The clouds that boiled and raged overhead were red, like the blood of mortal men. Bolts of acid-green lightning struck the barren, wasted plain that lay spread out beneath the rocky ledge where the young man knelt.
His golden robes were torn and stained, and his face bruised. But still he was proud as he looked up at his saviour. This person, who called itself the Kesh, was as unearthly as this plane. Where its head should have been floated a diamond of some strange material, like grey porcelain.  When the Kesh spoke, the words rang clear and alien in the young man’s ear.
“Whaat do you askk of usssss?”
“I seek vengeance,” the young man said. He picked a spot where the Kesh’s eyes might have been, and fixed that spot unwaveringly with his own golden eyes.
“Thiis has no meaning to usssss…” The voice was the same, but now there was another figure, dressed in the same shapeless black cloak, and with a head that was the same but quite different. Where the first’s was smooth and unbroken, this was twisted and bent in impossible, indescribable ways.
“I seek blood.”
“Yyou have sufficient for liiiiiife,” spoke a third. Neat fragments of that strange material orbited around the figure’s shoulders in a perfect dance.
“I seek conquest.”
Silence, but for the thunder.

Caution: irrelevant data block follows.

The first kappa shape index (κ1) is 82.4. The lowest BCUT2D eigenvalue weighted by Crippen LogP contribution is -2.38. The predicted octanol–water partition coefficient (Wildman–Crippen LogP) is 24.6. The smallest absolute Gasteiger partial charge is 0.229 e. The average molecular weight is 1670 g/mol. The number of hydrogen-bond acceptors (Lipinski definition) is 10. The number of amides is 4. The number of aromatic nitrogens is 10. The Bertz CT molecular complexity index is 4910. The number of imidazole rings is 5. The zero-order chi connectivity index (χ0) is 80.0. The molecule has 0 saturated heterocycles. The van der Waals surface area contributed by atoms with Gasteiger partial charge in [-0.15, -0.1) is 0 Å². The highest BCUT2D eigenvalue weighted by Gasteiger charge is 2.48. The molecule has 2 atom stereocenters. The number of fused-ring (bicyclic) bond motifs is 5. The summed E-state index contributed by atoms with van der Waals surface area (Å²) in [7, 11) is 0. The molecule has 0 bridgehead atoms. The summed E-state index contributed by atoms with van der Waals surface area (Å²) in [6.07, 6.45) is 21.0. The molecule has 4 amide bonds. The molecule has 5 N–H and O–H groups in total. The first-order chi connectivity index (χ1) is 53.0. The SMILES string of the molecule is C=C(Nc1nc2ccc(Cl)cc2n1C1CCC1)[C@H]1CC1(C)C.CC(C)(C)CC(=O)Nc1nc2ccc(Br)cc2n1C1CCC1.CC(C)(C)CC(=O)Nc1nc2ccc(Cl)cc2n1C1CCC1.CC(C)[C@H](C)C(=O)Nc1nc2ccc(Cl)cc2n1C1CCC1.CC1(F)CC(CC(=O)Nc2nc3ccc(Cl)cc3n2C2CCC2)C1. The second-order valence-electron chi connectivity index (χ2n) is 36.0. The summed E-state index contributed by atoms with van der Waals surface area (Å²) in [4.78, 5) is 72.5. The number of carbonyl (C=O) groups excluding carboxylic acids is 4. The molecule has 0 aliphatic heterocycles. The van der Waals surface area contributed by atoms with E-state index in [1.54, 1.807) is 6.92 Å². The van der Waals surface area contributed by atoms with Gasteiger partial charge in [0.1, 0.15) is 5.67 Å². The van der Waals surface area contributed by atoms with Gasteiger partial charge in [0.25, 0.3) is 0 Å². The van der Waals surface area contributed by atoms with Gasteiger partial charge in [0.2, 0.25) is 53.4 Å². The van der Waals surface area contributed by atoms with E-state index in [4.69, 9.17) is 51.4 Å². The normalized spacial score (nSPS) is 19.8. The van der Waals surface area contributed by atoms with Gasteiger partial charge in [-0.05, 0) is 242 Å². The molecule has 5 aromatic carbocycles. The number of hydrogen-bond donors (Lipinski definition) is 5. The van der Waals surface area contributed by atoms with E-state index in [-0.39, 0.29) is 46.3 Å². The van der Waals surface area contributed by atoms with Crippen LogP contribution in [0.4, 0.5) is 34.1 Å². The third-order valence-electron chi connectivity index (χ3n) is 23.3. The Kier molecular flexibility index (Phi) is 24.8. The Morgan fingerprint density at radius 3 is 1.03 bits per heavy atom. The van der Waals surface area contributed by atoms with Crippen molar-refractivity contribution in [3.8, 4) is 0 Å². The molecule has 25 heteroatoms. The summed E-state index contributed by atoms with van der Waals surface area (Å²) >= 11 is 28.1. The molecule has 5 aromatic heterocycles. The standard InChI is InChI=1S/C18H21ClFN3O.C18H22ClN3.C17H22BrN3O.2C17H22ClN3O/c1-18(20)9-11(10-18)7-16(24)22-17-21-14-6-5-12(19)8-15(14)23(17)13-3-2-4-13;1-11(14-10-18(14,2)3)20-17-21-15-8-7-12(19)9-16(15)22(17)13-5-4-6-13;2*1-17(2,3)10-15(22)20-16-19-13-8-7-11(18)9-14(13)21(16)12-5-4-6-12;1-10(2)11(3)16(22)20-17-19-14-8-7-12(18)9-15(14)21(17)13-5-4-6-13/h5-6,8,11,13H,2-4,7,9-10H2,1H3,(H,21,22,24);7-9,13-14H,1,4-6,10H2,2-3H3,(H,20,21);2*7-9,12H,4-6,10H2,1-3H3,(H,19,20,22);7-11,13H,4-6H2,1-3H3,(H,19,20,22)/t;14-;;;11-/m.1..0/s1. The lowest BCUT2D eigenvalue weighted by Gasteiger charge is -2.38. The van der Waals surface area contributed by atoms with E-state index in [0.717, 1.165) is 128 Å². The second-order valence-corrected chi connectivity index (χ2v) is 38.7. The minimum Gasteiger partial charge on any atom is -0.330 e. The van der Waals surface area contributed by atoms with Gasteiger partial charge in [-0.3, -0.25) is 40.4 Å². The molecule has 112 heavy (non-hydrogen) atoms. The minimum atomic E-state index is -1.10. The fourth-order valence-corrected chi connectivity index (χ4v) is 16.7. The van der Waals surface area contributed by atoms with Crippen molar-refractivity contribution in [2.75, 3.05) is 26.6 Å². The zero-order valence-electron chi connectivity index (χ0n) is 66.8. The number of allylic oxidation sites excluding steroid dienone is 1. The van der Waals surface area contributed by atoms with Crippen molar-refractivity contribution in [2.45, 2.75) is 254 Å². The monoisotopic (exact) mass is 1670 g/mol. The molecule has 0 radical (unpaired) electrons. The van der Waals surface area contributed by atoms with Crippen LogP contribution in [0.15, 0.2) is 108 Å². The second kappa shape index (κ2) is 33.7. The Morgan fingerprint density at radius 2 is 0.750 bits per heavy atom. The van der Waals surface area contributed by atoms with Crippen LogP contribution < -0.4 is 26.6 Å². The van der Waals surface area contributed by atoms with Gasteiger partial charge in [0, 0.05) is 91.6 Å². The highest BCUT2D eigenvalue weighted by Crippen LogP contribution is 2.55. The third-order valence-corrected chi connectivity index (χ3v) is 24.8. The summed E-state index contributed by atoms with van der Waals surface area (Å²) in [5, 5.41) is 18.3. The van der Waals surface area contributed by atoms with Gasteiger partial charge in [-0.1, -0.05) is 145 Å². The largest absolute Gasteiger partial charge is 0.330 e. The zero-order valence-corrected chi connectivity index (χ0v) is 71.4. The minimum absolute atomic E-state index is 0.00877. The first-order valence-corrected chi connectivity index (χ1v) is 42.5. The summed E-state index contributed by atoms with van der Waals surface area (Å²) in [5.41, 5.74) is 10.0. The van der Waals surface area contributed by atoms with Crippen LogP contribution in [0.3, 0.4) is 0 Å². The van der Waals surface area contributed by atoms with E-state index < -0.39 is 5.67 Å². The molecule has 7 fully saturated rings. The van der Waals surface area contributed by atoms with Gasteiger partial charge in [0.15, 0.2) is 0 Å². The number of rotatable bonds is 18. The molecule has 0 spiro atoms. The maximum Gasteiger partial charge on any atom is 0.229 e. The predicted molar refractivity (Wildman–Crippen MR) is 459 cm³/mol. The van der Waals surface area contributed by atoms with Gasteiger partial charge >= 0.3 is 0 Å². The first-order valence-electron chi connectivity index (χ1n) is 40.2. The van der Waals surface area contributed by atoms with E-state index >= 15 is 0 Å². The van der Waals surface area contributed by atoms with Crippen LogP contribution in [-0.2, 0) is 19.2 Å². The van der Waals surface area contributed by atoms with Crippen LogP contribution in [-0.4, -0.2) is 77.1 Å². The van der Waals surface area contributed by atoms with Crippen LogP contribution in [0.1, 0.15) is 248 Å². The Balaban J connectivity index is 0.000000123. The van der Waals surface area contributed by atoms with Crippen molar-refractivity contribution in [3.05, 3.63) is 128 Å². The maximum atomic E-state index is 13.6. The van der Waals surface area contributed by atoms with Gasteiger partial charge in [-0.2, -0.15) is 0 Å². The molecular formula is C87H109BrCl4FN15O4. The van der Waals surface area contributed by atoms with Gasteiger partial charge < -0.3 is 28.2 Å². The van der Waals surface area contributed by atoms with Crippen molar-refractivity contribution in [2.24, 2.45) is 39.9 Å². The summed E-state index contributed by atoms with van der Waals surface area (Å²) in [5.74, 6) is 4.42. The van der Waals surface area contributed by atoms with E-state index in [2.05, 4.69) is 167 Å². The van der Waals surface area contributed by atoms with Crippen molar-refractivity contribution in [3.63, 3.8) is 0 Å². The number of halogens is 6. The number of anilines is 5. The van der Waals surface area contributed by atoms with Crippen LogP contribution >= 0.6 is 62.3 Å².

“Thiis we alllso desire.” The young man got the impression that all three of them had spoken. “Contemplation we requirre. Waiit now. We shall send for you. Go noow.”
The three Kesh raised their hands, and an eerie green light washed over the young man. When it cleared, he found himself lying on cold stone, in a dark cavern. He shrugged, and began counting his coins.

Dragons are nothing if not patient.


The early morning twilight sent a cool glow through Scout Commander Vek’s tent canvas. He sighed, and gave up on getting any more sleep. Today was the day, and there was no point in putting it off any longer.
Wearily, he pulled on his boots, opened his tent and breathed deeply from the sharp frosty air. A dozen tents stretched before him, with the obelisk towering over them all. It was a spire of black rock, fifty feet tall, carved in the shape of a dragon. Some of the men had debated prying its glittering eyes loose, but Vek had strongly forbidden it. They were three long days’ march from Anembor Fortress, well past the shadow of Fire Mountain. This deep into the moors, the dragons’ territory, Vek didn’t trust anything. The obelisk was the last landmark the Archmage remembered seeing before his spell failed. Somewhere, within a few miles, they would find the battlefield.
“Wake, you sons of dogs!” he bellowed. “Every man up after the sun is on half rations!”
The sun’s first glimmering rays washed over two perfect rows of soldiers. The studs on their armour gleamed. Each one had a bow and quiver on his back, and a short sword at his waist. All of them had seen things, had lost so much in the past month. Their city, their home, had been rent asunder. Friends and families had burned. Today, perhaps, they would finally find some closure.
After briefing his lieutenants, the scouts split into three parties and began ranging over the hills. The ground was dry, with only sparse grass growing in the frost-hard dirt. Along one ridge, down the valley to the next, on and on they went.
“Hard to imagine anyone living here, isn’t it?” Scout Faedro asked of Vek.